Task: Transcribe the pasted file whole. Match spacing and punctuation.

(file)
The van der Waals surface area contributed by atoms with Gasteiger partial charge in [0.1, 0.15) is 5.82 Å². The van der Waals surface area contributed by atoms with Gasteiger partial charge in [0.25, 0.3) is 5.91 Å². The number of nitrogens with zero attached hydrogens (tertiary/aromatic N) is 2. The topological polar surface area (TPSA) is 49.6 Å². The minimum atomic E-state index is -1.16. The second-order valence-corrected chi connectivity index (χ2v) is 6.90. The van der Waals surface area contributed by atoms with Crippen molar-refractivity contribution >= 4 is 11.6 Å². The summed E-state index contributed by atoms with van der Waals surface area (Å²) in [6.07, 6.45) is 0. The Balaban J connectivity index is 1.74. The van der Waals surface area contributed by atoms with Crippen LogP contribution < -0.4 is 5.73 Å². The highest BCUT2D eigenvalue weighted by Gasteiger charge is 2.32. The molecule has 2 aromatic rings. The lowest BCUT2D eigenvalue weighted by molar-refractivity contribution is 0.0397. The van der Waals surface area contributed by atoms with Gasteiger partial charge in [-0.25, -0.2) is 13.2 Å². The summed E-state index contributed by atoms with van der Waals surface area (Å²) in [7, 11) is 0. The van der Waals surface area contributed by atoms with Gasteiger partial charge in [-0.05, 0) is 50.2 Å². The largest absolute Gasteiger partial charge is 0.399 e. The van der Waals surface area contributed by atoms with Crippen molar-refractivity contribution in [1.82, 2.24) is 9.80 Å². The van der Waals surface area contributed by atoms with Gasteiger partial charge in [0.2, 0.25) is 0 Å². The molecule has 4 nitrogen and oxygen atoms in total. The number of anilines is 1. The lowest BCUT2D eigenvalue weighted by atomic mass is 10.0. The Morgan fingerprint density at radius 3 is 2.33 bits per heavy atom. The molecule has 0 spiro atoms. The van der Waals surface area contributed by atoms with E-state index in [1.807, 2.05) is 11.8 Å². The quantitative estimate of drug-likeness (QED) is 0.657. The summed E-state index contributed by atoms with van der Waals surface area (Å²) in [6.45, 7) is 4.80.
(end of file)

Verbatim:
The van der Waals surface area contributed by atoms with Gasteiger partial charge in [0.1, 0.15) is 5.82 Å². The van der Waals surface area contributed by atoms with Gasteiger partial charge in [0.25, 0.3) is 5.91 Å². The number of nitrogens with zero attached hydrogens (tertiary/aromatic N) is 2. The topological polar surface area (TPSA) is 49.6 Å². The minimum atomic E-state index is -1.16. The second-order valence-corrected chi connectivity index (χ2v) is 6.90. The van der Waals surface area contributed by atoms with Crippen molar-refractivity contribution >= 4 is 11.6 Å². The summed E-state index contributed by atoms with van der Waals surface area (Å²) in [6.07, 6.45) is 0. The Balaban J connectivity index is 1.74. The van der Waals surface area contributed by atoms with Crippen LogP contribution < -0.4 is 5.73 Å². The highest BCUT2D eigenvalue weighted by Gasteiger charge is 2.32. The molecule has 2 aromatic rings. The lowest BCUT2D eigenvalue weighted by molar-refractivity contribution is 0.0397. The van der Waals surface area contributed by atoms with Gasteiger partial charge in [-0.25, -0.2) is 13.2 Å². The summed E-state index contributed by atoms with van der Waals surface area (Å²) in [7, 11) is 0. The van der Waals surface area contributed by atoms with Gasteiger partial charge in [-0.05, 0) is 50.2 Å². The largest absolute Gasteiger partial charge is 0.399 e. The van der Waals surface area contributed by atoms with Crippen molar-refractivity contribution in [1.82, 2.24) is 9.80 Å². The van der Waals surface area contributed by atoms with Gasteiger partial charge in [0.2, 0.25) is 0 Å². The molecule has 4 nitrogen and oxygen atoms in total. The number of anilines is 1. The lowest BCUT2D eigenvalue weighted by atomic mass is 10.0. The Morgan fingerprint density at radius 3 is 2.33 bits per heavy atom. The molecule has 0 spiro atoms. The van der Waals surface area contributed by atoms with E-state index in [1.807, 2.05) is 11.8 Å². The quantitative estimate of drug-likeness (QED) is 0.657. The summed E-state index contributed by atoms with van der Waals surface area (Å²) in [6.45, 7) is 4.80.